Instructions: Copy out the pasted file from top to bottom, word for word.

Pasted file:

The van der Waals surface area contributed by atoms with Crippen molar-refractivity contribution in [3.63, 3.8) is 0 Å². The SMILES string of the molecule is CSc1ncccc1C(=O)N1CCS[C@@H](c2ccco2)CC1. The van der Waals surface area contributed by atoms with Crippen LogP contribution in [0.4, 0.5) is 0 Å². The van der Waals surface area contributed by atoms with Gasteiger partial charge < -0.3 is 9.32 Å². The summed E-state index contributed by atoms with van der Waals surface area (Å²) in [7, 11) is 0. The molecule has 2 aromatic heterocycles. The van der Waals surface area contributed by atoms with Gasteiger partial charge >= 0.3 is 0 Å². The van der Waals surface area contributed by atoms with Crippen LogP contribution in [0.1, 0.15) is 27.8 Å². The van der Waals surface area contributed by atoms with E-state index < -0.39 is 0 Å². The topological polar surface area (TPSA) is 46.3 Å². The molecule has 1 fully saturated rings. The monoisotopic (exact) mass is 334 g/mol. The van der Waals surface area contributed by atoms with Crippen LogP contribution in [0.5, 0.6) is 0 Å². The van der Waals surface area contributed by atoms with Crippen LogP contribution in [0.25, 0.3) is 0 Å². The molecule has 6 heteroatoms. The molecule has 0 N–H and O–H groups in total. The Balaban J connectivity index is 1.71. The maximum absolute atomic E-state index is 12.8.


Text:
The van der Waals surface area contributed by atoms with Crippen molar-refractivity contribution in [3.63, 3.8) is 0 Å². The SMILES string of the molecule is CSc1ncccc1C(=O)N1CCS[C@@H](c2ccco2)CC1. The van der Waals surface area contributed by atoms with Crippen LogP contribution in [0.4, 0.5) is 0 Å². The van der Waals surface area contributed by atoms with Gasteiger partial charge < -0.3 is 9.32 Å². The summed E-state index contributed by atoms with van der Waals surface area (Å²) in [7, 11) is 0. The molecule has 2 aromatic heterocycles. The van der Waals surface area contributed by atoms with Gasteiger partial charge >= 0.3 is 0 Å². The van der Waals surface area contributed by atoms with Crippen LogP contribution in [0.1, 0.15) is 27.8 Å². The van der Waals surface area contributed by atoms with E-state index < -0.39 is 0 Å². The topological polar surface area (TPSA) is 46.3 Å². The molecule has 1 fully saturated rings. The monoisotopic (exact) mass is 334 g/mol. The van der Waals surface area contributed by atoms with Crippen LogP contribution in [0.5, 0.6) is 0 Å². The van der Waals surface area contributed by atoms with Crippen LogP contribution in [0.25, 0.3) is 0 Å². The molecule has 6 heteroatoms. The molecule has 0 N–H and O–H groups in total. The Balaban J connectivity index is 1.71. The maximum absolute atomic E-state index is 12.8.